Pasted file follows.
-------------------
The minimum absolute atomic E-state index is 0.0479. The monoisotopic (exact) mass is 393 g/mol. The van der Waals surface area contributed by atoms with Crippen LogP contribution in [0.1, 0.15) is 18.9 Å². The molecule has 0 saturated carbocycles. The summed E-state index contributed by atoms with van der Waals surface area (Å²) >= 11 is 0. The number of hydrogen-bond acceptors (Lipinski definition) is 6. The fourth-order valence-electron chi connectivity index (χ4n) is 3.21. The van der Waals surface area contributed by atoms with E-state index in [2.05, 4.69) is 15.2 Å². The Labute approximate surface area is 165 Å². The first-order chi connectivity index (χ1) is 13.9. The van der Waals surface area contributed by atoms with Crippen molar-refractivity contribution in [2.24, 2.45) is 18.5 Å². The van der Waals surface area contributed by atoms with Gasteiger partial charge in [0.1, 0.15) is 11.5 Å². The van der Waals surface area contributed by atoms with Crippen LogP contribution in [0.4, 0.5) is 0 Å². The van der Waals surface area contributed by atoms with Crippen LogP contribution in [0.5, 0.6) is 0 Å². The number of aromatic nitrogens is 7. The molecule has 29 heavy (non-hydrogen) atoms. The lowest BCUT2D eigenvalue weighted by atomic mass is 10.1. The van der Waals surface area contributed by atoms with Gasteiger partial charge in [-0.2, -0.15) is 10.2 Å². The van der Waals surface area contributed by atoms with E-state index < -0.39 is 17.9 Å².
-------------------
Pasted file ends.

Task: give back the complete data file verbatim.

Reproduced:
The minimum absolute atomic E-state index is 0.0479. The monoisotopic (exact) mass is 393 g/mol. The van der Waals surface area contributed by atoms with Crippen LogP contribution in [0.1, 0.15) is 18.9 Å². The molecule has 0 saturated carbocycles. The summed E-state index contributed by atoms with van der Waals surface area (Å²) >= 11 is 0. The number of hydrogen-bond acceptors (Lipinski definition) is 6. The fourth-order valence-electron chi connectivity index (χ4n) is 3.21. The van der Waals surface area contributed by atoms with E-state index in [2.05, 4.69) is 15.2 Å². The Labute approximate surface area is 165 Å². The first-order chi connectivity index (χ1) is 13.9. The van der Waals surface area contributed by atoms with Crippen molar-refractivity contribution in [2.24, 2.45) is 18.5 Å². The van der Waals surface area contributed by atoms with Gasteiger partial charge in [0.1, 0.15) is 11.5 Å². The van der Waals surface area contributed by atoms with Crippen LogP contribution in [0.4, 0.5) is 0 Å². The van der Waals surface area contributed by atoms with Crippen LogP contribution in [0.5, 0.6) is 0 Å². The number of aromatic nitrogens is 7. The molecule has 29 heavy (non-hydrogen) atoms. The lowest BCUT2D eigenvalue weighted by atomic mass is 10.1. The van der Waals surface area contributed by atoms with Gasteiger partial charge in [-0.2, -0.15) is 10.2 Å². The van der Waals surface area contributed by atoms with E-state index < -0.39 is 17.9 Å².